Like Utah Valley State College, now Utah Valley University.
Those who pushed for the status change for the Utah County college said the community would benefit by having access to master-degree programs in education, nursing and business. And that is probably true. But if this benefit comes at the expense of students who were able to get college training only because of the remedial and English-as-a-second-language classes and low tuition at UVSC, then the university name and three graduate degrees are not worth the loss.
To be honest, university-status proponents would have to admit that gaining prestige and credibility for the faculty, administrators and donors at UVSC was at least as important as serving the needs of Utah County residents.
But, whatever the motivation, the deed has been done. UVU celebrated its new name and status Monday with a country-Western music concert, tuition for the coming school year promptly jumped by nearly $200, and Utah taxpayers began shelling out $10 million more per year, minimum.
University spokespeople say UVU will continue to serve low-income and underprepared freshmen students and will not forget its original purpose. No "mission creep" here, they promise.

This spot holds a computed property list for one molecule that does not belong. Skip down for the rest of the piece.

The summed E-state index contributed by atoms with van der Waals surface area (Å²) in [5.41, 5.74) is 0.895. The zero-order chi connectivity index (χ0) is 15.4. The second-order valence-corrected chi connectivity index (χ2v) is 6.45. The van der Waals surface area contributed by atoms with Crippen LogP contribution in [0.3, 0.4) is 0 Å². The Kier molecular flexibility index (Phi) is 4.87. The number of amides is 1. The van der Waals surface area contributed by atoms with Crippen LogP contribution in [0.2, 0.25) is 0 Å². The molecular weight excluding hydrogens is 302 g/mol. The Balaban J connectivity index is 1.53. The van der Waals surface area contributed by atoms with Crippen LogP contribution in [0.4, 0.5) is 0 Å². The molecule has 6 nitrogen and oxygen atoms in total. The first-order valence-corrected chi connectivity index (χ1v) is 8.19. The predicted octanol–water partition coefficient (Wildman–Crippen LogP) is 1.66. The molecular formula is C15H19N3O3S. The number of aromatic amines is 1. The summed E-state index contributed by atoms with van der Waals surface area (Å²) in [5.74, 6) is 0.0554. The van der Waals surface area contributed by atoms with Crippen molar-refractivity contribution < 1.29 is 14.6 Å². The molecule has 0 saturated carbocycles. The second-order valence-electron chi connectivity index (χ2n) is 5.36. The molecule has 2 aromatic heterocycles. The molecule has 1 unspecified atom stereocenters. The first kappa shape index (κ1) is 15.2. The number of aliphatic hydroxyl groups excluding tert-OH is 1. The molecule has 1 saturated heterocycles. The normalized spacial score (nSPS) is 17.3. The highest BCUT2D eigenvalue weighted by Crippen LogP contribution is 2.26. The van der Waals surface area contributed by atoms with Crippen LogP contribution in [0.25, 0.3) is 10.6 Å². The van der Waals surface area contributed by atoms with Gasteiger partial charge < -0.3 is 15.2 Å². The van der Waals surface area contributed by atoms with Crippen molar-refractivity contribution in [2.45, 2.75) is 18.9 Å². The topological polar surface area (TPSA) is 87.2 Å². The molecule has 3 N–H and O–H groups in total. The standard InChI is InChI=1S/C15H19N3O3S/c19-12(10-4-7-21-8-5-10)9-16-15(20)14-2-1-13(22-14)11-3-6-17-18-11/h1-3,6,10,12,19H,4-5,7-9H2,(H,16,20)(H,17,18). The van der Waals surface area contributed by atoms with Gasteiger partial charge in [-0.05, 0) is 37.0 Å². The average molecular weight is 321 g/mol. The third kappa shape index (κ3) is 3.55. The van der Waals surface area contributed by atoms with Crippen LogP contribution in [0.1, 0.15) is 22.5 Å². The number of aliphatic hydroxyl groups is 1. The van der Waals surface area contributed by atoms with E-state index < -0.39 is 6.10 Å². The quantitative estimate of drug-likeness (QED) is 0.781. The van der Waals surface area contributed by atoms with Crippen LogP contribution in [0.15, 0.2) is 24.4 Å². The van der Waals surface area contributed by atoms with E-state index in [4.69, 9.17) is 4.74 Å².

We hope they are sincere and that their promise will not be forgotten. But we hear from some experts that, sincerity aside, those promises are nearly always forgotten once a new university hires a lot of new full-time faculty with doctorates who may be less inclined to have their students' needs at heart than their own career advancement.
Because teaching students who have a difficult time with English and who did not excel in Advanced Placement classes and college-prep courses in high school just isn't fulfilling to some professors who have spent many years bolstering their own academic credentials.
So, now that the deal has been signed and delivered, we hope UVU officials will do all they can to guard against "mission creep" and remember whom they are meant to serve.